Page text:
Just hours before Russia began its invasion of Ukraine nearly a year ago, actor Sean Penn had his first on-camera meeting with the country's president, Volodymyr Zelenskyy.
“It was as if he was realizing himself, that he was born for this moment,” Penn recalled in an interview with The Associated Press at the 73rd Berlin International Film Festival on Saturday, a day after the festival premiere of his documentary “Superpower.”
Penn and his co-director Aaron Kaufman were in Kyiv to film a profile of the comedic actor-turned-president when the war broke out. It would be the image of the president walking into the room for that first interview that would have the biggest impact on Penn.
“It’s hard to explain, but there was a resolve in reaction to something that no one has ever faced before,” Penn said.
At a press conference also Saturday, Penn said they returned to the hotel after the interview and the shelling started that very night. When they first met Zelenskyy, he had “a proper suit and a proper office.”
“The next time we saw him, he was in camos and his country was at war,” Penn said.
The outbreak of war sent the documentary on an unexpected track. The film contains further interviews with the president conducted over the past year.
After completing the project, the pair have continued to speak off camera. Zelenskyy presented the Hollywood star — who has been involved in numerous international humanitarian and anti-war efforts over the years — with the Ukrainian Order of Merit last year. Penn was also given a plaque on a Kyiv walkway honoring world leaders who have shown solidarity with Ukraine.
Penn told the AP that people would be most surprised by Zelenskyy's “command of the mechanisms of government.”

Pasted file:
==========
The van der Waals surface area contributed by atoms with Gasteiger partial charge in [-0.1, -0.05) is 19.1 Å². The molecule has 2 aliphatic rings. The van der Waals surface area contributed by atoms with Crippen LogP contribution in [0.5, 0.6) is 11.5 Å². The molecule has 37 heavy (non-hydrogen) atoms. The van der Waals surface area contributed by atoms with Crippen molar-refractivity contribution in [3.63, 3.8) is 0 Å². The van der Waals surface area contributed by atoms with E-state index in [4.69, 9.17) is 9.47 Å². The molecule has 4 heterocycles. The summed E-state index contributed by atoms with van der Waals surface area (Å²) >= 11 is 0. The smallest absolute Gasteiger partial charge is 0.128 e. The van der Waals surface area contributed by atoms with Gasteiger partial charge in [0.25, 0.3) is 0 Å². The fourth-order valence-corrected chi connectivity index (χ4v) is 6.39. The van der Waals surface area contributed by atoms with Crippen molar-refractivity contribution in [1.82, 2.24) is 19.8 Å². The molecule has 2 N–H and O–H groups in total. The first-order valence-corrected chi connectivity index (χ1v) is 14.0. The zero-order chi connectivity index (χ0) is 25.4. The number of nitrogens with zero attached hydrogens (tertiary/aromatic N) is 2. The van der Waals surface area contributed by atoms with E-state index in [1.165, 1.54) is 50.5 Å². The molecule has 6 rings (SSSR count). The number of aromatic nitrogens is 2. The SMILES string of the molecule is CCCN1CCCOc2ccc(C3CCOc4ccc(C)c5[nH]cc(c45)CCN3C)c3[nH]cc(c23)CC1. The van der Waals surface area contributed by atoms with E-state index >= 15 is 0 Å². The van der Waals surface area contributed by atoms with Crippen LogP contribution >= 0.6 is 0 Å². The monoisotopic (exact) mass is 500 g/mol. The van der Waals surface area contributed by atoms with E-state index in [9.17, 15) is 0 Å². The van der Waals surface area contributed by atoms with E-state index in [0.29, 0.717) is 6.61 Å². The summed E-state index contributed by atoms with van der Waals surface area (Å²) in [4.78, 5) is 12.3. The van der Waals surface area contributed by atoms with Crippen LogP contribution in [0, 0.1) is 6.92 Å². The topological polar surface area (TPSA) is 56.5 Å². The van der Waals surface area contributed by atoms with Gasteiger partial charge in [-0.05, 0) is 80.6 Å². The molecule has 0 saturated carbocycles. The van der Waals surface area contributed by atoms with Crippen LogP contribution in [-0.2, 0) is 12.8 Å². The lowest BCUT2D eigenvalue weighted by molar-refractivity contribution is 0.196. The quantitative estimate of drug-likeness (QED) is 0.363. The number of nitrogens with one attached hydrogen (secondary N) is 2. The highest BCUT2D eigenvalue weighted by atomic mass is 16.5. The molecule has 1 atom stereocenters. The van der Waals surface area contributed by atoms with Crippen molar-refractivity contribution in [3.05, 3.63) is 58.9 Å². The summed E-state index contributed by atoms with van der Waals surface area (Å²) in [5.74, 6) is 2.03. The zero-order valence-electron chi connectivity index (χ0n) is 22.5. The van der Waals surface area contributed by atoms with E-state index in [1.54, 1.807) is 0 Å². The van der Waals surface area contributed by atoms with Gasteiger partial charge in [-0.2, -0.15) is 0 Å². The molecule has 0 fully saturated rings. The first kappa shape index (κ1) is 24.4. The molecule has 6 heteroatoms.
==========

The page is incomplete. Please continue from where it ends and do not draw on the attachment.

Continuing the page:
“Not only his, but all of those upon whom he is reliant, his sense of mapping the diplomatic territory," he said. "He’s on fire. He has that extreme gift for politics.”
Penn recalled the “civility” he saw when leaving Ukraine via the Polish border a few days after the invasion began.
“No one was honking. No one was trying to drive around the other and take and there was a kind of quiet acceptance," Penn said during the interview. "You know, and these were families being torn apart. Some, most remain torn apart.”
During a later visit to Ukraine, Penn loaned one of his two Oscars to Zelenskyy, telling him: “When you win, bring it back to Malibu.”
“The Oscar is there in his office and it’s ready to be melted anytime he wants to melt it,” Penn clarified in the press conference after threatening to smelt his awards in public if Zelenskyy was not on the program for last year's Oscar telecast.
The Academy of Motion Picture Arts and Sciences did not include a video address from the president, opting instead for a moment of silence in support of the people of Ukraine. Zelenskyy did address the opening of the Berlinale on Thursday, exhorting artists and filmmakers to express support for Ukraine.
Penn said at the press conference that the gift of the Oscar was inspired by his “continuing shame towards the leadership of the Academy, the motion picture academy, in choosing to present Will Smith smacking Chris Rock rather than the greatest symbol of cinema and humanity living today on their broadcast.”
Penn's two Oscars both were for best actor, in 2003 for “Mystic River” and in 2008 for “Milk.” His previous directing credits include “Flag Day,” “Into the Wild” and “The Pledge.”
While it is not unusual for entertainment personalities to get behind a cause, “Superpower” sees Penn travel all the way to the front line of the war to talk to soldiers in the trenches. When it comes to his drive and determination, the star couldn’t tell you where that comes from.
“I could make up a number of answers” he joked to the AP. “It’s something I just don’t really ultimately think about, though I’ve been asked many times. … I don’t have the words for it.”